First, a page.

- A complaint regarding a number of Demoted to Extra characters from Magical Girl Lyrical Nanoha. Prime example is Yuuno Scrya, but many would also level the complaint regarding Chrono Harlaown, who has shown himself to be genuinely Bad Ass on occasion. Some people would even say this about Nanoha herself, because she seems to be nonlethal no matter how much property damage she ends up inflicting, up to and including blowing through a large portion of a warship from inside. It's actually supposed to be a sign of Nanoha's power that she has enough self-control to only inflict nonlethal but very, very painful magical damage.
- Bleach: Orihime is The Medic, a Barrier Warrior and a true pacifist in a battle manga. In universe and out she is regarded as unsuited for battle. When her Trauma Conga Line was taken to its natural Heroic BSOD climax, she was castigated as irredeemable by a portion of the fanbase for not breaking out of character to fight back against villains even the combat characters were being thrashed by, despite her never once giving up trying to heal and shield those fighters. Conversely, combat characters who have suffered an Heroic BSOD and actually given up entirely (including the main character) receive sympathy, excuses and forgiveness from the fanbase who consider it to be character development. Eventually, Word of God himself stepped in to point out that Orihime's experience is quite a natural human reaction to the level of abuse and stress she had suffered. It didn't stop the double-standard.
- Rukia, like Hungary above and Lyndis below, is frequently used as the yardstick to measure the "strength" of Bleach women, who often end up compared unfavourably to her, especially Orihime.
- This somehow happened in Tengen Toppa Gurren Lagann. Many of Kamina's fanboys (which is about 90 percent of the people that watched the show), refuse to acknowledge Simon as the main character, simply because, according to them, he's not as badass as Kamina... despite the fact that the show made it clear that Simon far surpassed Kamina by the end of the show, and without Simon's help, Kamina wouldn't have made it as far as he did. In the Lotus-Eater Machine, Kamina himself admits that Simon has surpassed him. Misaimed Fandom at its finest, ladies and gentlemen.
- Probably due more to Replacement Scrappy Syndrome, for those who actually dislike Simon anyways. In terms of badasstry, Simon has done WAY more than Kamina has if only for the fact that he has much more screen time. May also have to do with Kamina's more moronic and over-the-top personality (moronic is not diminutive since fans love the fact that he acts like a moron).
- Additionally, Rossiu is considered The Scrappy by a large number of fans because he's the Only Sane Man and more subdued and cynical than the rest of the cast.
- Alphonse Elric from Fullmetal Alchemist gets hit pretty hard with this in the 2003 anime version. He's not weak, but he's much more reluctant to fight than his brother, and has a much quieter personality in general. He's still a main player whose actions have a direct effect on plot development, but many fans dislike him for not being proactive or badass enough.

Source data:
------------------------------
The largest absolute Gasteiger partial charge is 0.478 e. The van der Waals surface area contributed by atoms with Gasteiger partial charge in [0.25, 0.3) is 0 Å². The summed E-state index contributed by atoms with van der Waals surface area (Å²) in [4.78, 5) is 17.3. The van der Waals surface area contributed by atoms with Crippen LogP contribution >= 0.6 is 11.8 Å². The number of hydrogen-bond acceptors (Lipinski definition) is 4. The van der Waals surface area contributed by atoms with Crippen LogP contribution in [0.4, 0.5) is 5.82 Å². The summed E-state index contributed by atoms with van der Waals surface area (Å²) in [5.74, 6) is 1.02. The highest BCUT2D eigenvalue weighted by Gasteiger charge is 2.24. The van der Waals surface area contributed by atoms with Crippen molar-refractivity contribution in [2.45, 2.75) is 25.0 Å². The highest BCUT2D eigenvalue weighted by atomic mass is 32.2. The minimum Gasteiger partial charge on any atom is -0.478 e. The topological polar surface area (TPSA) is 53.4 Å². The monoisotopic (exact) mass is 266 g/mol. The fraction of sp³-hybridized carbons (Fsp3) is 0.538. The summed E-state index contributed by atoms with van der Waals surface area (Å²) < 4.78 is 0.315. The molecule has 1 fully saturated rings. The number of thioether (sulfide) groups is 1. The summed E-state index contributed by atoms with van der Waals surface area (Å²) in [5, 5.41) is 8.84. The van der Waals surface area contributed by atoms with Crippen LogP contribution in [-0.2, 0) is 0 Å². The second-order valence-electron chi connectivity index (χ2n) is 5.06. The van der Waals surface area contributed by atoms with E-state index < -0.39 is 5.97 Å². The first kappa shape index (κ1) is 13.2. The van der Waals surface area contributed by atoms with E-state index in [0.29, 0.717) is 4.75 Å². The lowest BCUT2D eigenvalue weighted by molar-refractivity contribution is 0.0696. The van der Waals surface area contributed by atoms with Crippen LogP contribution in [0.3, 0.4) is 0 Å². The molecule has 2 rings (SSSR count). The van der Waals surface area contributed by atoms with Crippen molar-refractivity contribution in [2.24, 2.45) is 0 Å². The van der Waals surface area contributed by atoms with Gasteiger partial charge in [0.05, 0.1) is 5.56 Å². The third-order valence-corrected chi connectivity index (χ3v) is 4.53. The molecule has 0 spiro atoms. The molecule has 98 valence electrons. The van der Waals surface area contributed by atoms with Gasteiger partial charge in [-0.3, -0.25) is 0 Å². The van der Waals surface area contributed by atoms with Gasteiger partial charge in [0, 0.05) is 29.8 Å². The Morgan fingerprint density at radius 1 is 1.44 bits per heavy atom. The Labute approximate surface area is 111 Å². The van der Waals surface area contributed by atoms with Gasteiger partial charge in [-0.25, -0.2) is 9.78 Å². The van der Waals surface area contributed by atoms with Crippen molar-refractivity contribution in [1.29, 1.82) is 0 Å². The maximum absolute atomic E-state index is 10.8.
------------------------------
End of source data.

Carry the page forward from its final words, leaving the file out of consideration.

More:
- This trope is probably one reason why Fuu from Samurai Champloo gets a lot of hate, having no fighting prowess and being The Heart of her group. There's some Misaimed Fandom in this opinion, in that while her co-protagonists, Jin and Mugen, are certainly badass, it's quite clear that they really lack social/life skills (Jin starts out stoic to the point of apathy and isn't good at anything except kendo; Mugen is a hotheaded Sociopathic Hero who doesn't plan ahead at all), and probably wouldn't have developed as people had Fuu not roped them into serving as her bodyguards.
- Fuu does start out rather spoiled, dragging along the two bodyguards without any planning. It's not so much that she influences the other protagonists (though one would argue that she's the primary instigator); they all contribute to their own developments. At a certain point, none of them want to be separated and learn their own personal lessons.
- Happens in the One Piece fandom too. If they're not badass, THEY SUCK AND ARE ANNOYING AND WEAK, no questions asked. Apparently, to many fans it matters not if a character is intelligent, has a wonderful heart, or has a strong moral compass. And never mind that many of the badasses on this show never would have gotten anywhere or would be dead by now if not for the 'weak' characters.
- Madoka Kaname from Puella Magi Madoka Magica is condemned by the fanbase for being emotionally crushed by all that happens to her at the start, this changes as the anime progresses and show more of Madoka's character and the situation that she is in.
- It would seem these fans focus on Madoka's justified grief at the situation without taking into account that Madoka is a firmly proactive protagonist, saving people from unwittingly killing themselves at the hands of a witch, singlehandedly trying to stop Sayaka from fighting, and trying to convince Homura to team up with Sayaka for her benefit; all of this meant to establish that trying one's best to do what's right doesn't always result in a happy ending. Perhaps the audience missed the point?